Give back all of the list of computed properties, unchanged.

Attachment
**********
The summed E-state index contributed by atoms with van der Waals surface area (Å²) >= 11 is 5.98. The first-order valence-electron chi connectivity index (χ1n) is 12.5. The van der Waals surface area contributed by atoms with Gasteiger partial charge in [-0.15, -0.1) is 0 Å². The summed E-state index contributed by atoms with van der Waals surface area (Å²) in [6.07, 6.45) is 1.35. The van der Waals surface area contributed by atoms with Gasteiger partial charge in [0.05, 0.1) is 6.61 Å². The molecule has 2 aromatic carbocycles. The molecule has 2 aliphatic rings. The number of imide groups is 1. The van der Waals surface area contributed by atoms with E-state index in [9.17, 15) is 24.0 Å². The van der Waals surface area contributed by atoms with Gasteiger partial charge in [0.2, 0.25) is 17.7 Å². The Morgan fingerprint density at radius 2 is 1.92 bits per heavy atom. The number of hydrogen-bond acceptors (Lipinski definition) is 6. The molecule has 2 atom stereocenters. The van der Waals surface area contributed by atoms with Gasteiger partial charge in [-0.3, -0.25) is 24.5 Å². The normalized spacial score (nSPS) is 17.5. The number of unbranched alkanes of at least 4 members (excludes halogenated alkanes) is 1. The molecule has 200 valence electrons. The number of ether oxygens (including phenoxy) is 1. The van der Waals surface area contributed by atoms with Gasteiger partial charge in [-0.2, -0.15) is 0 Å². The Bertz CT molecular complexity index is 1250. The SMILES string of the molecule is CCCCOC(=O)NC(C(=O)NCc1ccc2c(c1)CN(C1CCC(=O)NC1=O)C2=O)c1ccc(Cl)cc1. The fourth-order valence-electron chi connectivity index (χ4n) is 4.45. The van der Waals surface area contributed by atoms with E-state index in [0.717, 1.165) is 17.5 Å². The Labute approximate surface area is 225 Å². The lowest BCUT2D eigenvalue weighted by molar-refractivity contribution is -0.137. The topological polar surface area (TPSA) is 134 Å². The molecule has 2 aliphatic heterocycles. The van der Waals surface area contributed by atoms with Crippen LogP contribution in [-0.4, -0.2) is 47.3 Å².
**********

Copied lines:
The summed E-state index contributed by atoms with van der Waals surface area (Å²) >= 11 is 5.98. The first-order valence-electron chi connectivity index (χ1n) is 12.5. The van der Waals surface area contributed by atoms with Gasteiger partial charge in [-0.15, -0.1) is 0 Å². The summed E-state index contributed by atoms with van der Waals surface area (Å²) in [6.07, 6.45) is 1.35. The van der Waals surface area contributed by atoms with Gasteiger partial charge in [0.05, 0.1) is 6.61 Å². The molecule has 2 aromatic carbocycles. The molecule has 2 aliphatic rings. The number of imide groups is 1. The van der Waals surface area contributed by atoms with E-state index in [9.17, 15) is 24.0 Å². The van der Waals surface area contributed by atoms with Gasteiger partial charge in [0.2, 0.25) is 17.7 Å². The Morgan fingerprint density at radius 2 is 1.92 bits per heavy atom. The number of hydrogen-bond acceptors (Lipinski definition) is 6. The molecule has 2 atom stereocenters. The van der Waals surface area contributed by atoms with Gasteiger partial charge in [-0.3, -0.25) is 24.5 Å². The normalized spacial score (nSPS) is 17.5. The number of unbranched alkanes of at least 4 members (excludes halogenated alkanes) is 1. The molecule has 200 valence electrons. The number of ether oxygens (including phenoxy) is 1. The van der Waals surface area contributed by atoms with Gasteiger partial charge in [-0.2, -0.15) is 0 Å². The Bertz CT molecular complexity index is 1250. The SMILES string of the molecule is CCCCOC(=O)NC(C(=O)NCc1ccc2c(c1)CN(C1CCC(=O)NC1=O)C2=O)c1ccc(Cl)cc1. The fourth-order valence-electron chi connectivity index (χ4n) is 4.45. The van der Waals surface area contributed by atoms with E-state index in [0.717, 1.165) is 17.5 Å². The Labute approximate surface area is 225 Å². The lowest BCUT2D eigenvalue weighted by molar-refractivity contribution is -0.137. The topological polar surface area (TPSA) is 134 Å². The molecule has 2 aliphatic heterocycles. The van der Waals surface area contributed by atoms with Crippen LogP contribution in [-0.4, -0.2) is 47.3 Å².